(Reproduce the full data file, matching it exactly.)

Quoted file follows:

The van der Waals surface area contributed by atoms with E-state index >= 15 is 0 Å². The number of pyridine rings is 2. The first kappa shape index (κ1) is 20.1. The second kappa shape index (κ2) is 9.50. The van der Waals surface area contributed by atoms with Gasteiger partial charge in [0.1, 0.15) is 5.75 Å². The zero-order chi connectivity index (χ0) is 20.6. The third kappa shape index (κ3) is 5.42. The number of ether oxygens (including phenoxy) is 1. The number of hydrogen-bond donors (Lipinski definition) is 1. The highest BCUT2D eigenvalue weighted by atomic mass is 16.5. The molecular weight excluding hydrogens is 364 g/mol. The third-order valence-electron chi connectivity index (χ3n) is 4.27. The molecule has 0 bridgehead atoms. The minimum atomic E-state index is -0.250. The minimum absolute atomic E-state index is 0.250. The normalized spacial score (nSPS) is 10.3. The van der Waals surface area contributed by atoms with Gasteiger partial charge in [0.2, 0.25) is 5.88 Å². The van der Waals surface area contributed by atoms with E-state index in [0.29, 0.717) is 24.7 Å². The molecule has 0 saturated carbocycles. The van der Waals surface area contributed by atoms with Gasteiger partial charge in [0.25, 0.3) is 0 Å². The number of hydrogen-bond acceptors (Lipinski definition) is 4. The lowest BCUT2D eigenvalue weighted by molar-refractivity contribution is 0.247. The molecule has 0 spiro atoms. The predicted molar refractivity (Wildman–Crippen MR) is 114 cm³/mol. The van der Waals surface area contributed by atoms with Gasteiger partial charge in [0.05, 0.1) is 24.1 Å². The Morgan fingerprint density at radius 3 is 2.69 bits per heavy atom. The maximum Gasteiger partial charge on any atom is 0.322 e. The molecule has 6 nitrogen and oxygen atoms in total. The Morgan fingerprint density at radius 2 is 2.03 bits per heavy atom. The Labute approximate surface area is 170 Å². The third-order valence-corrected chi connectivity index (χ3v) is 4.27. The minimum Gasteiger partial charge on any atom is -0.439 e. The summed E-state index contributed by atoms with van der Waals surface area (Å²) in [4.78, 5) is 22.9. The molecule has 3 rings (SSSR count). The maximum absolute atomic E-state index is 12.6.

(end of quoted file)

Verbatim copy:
The van der Waals surface area contributed by atoms with E-state index >= 15 is 0 Å². The number of pyridine rings is 2. The first kappa shape index (κ1) is 20.1. The second kappa shape index (κ2) is 9.50. The van der Waals surface area contributed by atoms with Gasteiger partial charge in [0.1, 0.15) is 5.75 Å². The zero-order chi connectivity index (χ0) is 20.6. The third kappa shape index (κ3) is 5.42. The number of ether oxygens (including phenoxy) is 1. The number of hydrogen-bond donors (Lipinski definition) is 1. The highest BCUT2D eigenvalue weighted by atomic mass is 16.5. The molecular weight excluding hydrogens is 364 g/mol. The third-order valence-electron chi connectivity index (χ3n) is 4.27. The molecule has 0 bridgehead atoms. The minimum atomic E-state index is -0.250. The minimum absolute atomic E-state index is 0.250. The normalized spacial score (nSPS) is 10.3. The van der Waals surface area contributed by atoms with Gasteiger partial charge in [0.2, 0.25) is 5.88 Å². The van der Waals surface area contributed by atoms with E-state index in [0.29, 0.717) is 24.7 Å². The molecule has 0 saturated carbocycles. The van der Waals surface area contributed by atoms with Gasteiger partial charge in [0.25, 0.3) is 0 Å². The number of hydrogen-bond acceptors (Lipinski definition) is 4. The lowest BCUT2D eigenvalue weighted by molar-refractivity contribution is 0.247. The molecule has 0 spiro atoms. The predicted molar refractivity (Wildman–Crippen MR) is 114 cm³/mol. The van der Waals surface area contributed by atoms with Gasteiger partial charge in [0.05, 0.1) is 24.1 Å². The Morgan fingerprint density at radius 3 is 2.69 bits per heavy atom. The maximum Gasteiger partial charge on any atom is 0.322 e. The molecule has 6 nitrogen and oxygen atoms in total. The Morgan fingerprint density at radius 2 is 2.03 bits per heavy atom. The Labute approximate surface area is 170 Å². The third-order valence-corrected chi connectivity index (χ3v) is 4.27. The minimum Gasteiger partial charge on any atom is -0.439 e. The summed E-state index contributed by atoms with van der Waals surface area (Å²) in [4.78, 5) is 22.9. The molecule has 3 rings (SSSR count). The maximum absolute atomic E-state index is 12.6.